Developing strong relationships is a very important part of working in public accounting. These relationships build trust and create a sense of bond between the certified public accountant and the client. When clients experience a divorce, your relationship could become very complicated. This is due to the many possible challenges and complicated situations that may arise from the process. We recommend that certain areas of the client relationship be addressed prior to accepting any divorce engagement. Not only will this help you effectively assist your clients, it can also serve to prevent the deep and emotional strains of a divorce from possibly creating professional ethics problems.
The first area of consideration is your own experience and comfort assisting clients in the process of a divorce. Divorces can be tricky, and understanding all of the potential obstacles will be important. If you are willing to accept these risks, then you will need to consider the answers to the following questions:
Do you want to maintain relationships with both the husband and wife?
How will you communicate your concerns related to potential conflicts to a couple who have indicated that they are filing for divorce?
If only one spouse is asking for your help with your consulting services related to the divorce, are you allowed to retain the other spouse as a client?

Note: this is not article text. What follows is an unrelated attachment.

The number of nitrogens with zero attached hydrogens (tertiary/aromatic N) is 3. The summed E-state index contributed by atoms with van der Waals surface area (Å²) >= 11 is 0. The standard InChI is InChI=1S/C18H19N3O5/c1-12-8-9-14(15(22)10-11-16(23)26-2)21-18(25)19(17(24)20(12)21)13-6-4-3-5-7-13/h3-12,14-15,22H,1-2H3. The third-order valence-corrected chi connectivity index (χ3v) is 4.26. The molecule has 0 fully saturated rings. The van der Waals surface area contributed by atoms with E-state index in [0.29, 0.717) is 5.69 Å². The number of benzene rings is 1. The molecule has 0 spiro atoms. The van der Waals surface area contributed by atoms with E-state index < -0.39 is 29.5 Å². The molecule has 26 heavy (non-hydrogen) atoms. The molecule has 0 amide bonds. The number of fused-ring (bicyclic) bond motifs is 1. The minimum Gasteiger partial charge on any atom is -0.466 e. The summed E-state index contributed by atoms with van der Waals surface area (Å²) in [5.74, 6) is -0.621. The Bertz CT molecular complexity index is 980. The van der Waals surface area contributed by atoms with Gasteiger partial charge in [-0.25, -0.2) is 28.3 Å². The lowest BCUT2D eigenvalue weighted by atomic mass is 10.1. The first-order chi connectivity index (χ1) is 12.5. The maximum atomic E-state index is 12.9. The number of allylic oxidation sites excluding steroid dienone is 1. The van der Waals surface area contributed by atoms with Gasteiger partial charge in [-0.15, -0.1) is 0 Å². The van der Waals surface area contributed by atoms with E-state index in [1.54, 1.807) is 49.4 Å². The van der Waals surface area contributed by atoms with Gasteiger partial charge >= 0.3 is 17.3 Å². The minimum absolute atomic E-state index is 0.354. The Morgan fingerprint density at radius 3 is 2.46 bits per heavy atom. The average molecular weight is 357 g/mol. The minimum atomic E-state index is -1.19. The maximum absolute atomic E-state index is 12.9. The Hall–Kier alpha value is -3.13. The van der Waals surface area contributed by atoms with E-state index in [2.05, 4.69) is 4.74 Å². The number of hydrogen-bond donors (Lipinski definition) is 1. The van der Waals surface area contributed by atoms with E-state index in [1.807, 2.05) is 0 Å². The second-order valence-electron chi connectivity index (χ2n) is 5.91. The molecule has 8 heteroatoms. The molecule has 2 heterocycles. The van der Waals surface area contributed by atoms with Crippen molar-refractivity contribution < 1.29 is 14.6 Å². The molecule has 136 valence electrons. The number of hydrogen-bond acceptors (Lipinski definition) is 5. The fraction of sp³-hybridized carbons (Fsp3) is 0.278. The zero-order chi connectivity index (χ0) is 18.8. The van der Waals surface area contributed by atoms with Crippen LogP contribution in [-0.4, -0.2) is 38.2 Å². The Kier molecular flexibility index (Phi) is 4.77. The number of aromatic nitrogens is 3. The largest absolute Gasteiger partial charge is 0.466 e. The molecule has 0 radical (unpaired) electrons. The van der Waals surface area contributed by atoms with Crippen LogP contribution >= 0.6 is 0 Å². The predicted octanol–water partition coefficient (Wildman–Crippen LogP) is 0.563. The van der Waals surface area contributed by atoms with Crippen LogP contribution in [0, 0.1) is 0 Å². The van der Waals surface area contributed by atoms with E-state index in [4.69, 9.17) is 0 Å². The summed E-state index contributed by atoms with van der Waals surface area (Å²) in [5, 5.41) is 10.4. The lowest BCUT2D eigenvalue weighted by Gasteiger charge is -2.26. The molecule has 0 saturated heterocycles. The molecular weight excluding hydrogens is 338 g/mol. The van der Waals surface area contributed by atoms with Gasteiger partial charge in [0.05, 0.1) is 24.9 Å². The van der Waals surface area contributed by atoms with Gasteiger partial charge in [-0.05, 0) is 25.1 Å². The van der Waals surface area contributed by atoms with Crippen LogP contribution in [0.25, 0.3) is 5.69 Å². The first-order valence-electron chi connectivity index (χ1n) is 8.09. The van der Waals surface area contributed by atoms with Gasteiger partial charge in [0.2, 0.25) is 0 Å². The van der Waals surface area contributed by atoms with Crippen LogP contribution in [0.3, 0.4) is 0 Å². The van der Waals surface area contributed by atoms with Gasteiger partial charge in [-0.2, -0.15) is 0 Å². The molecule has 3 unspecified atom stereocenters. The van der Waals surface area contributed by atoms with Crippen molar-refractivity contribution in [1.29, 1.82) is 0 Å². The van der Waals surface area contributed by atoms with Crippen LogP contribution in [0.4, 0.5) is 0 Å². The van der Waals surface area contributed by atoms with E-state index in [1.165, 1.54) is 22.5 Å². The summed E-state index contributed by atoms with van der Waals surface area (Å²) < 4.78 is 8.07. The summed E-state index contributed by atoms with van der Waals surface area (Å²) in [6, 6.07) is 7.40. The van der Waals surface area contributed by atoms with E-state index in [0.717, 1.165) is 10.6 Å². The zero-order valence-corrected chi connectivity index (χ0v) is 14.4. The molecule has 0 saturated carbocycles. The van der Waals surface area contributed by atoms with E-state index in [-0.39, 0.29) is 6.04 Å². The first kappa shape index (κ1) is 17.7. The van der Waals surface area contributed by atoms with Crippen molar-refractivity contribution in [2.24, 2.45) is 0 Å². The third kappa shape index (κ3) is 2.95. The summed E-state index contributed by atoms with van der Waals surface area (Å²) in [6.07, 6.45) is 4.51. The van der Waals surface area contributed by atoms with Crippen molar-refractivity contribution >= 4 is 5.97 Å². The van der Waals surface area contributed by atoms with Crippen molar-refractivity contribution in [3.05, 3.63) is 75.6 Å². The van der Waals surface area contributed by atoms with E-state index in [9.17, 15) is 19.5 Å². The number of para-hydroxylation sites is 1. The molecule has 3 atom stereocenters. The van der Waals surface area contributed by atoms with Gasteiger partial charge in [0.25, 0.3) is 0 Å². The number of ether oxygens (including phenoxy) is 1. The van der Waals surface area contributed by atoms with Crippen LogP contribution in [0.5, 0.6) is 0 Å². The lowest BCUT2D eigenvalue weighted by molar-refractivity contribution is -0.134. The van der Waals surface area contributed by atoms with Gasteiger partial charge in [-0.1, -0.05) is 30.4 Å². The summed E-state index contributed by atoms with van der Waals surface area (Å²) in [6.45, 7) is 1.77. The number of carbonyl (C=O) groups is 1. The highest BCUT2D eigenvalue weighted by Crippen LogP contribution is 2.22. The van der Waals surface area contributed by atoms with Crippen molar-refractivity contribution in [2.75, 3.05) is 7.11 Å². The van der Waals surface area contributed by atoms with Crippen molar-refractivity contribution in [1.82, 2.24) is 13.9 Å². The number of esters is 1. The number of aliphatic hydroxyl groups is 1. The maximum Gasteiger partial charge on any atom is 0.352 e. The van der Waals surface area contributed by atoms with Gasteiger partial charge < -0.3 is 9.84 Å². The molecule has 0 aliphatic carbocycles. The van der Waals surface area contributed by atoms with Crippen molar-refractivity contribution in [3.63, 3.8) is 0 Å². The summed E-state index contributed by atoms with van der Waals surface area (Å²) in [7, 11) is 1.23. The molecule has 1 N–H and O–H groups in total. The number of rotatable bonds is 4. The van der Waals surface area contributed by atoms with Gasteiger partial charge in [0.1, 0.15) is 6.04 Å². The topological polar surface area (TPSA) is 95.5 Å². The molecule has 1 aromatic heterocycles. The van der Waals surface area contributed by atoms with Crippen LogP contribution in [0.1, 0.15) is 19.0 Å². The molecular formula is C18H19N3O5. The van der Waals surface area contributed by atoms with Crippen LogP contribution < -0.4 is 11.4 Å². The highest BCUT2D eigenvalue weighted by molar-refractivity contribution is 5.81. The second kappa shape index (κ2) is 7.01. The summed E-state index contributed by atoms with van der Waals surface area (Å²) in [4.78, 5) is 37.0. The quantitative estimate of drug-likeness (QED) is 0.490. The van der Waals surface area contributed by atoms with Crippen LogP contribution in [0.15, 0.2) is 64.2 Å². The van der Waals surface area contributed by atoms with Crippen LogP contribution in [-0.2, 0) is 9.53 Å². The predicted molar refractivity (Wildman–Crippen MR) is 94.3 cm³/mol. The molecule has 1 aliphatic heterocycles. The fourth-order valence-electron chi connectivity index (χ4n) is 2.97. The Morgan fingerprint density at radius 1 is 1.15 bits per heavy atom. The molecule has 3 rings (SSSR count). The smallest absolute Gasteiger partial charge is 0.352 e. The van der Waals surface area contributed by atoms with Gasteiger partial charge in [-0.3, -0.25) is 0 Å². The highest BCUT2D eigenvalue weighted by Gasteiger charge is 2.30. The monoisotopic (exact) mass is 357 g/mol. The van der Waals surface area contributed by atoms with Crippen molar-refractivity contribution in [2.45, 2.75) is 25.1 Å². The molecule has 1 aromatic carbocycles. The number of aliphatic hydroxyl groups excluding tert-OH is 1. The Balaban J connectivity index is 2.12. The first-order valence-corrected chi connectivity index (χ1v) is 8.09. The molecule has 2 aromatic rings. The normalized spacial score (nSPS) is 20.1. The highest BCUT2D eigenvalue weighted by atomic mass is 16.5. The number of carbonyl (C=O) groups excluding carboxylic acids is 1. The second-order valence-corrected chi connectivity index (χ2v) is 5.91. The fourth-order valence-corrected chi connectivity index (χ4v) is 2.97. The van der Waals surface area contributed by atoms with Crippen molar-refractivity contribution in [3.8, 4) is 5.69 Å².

What do you do if one spouse is or could become unreasonable during the process?
The second area of consideration is your processes to ensure the engagement will be compliant with professional standards. These professional standards and rules may come from Internal Revenue Service regulations (IRS), laws from the State of Oregon, the AICPA, and the Institute for Divorce Financial Analysts (IDFA).
The IRS provides for the most common compliance standards for tax practitioners that can impact how CPAs work with client divorces. Besides the actual presentation of the taxpayer’s situation in front of the IRS, these rules encapsulate all elements of tax preparation services. The main section of Circular 230 that comes to mind when facing a divorcing couple is Section 10.29 discussing conflicts of interests.
Tax practitioners cannot provide services to a client if that client’s interest is directly adverse to another client. You might not be able to represent both even if they are filing a joint tax return. They could be in disagreement as to the positions taken on the tax return. In these situations, there could be a material limitation on services because of the opposing interests of another client, a former client, a third party, or the personal interest of you as the practitioner. A material limitation represents inability to properly represent and serve the client.
You might be able to represent both clients in adverse situations if you have the reasonable belief that you are able to provide diligent representation to each affected client, there is no legal prohibition to the service, and each affected client gives informed consent in writing at the time the conflict is known. It is important to clearly inform each party of all issues of conflict related to the work you are providing.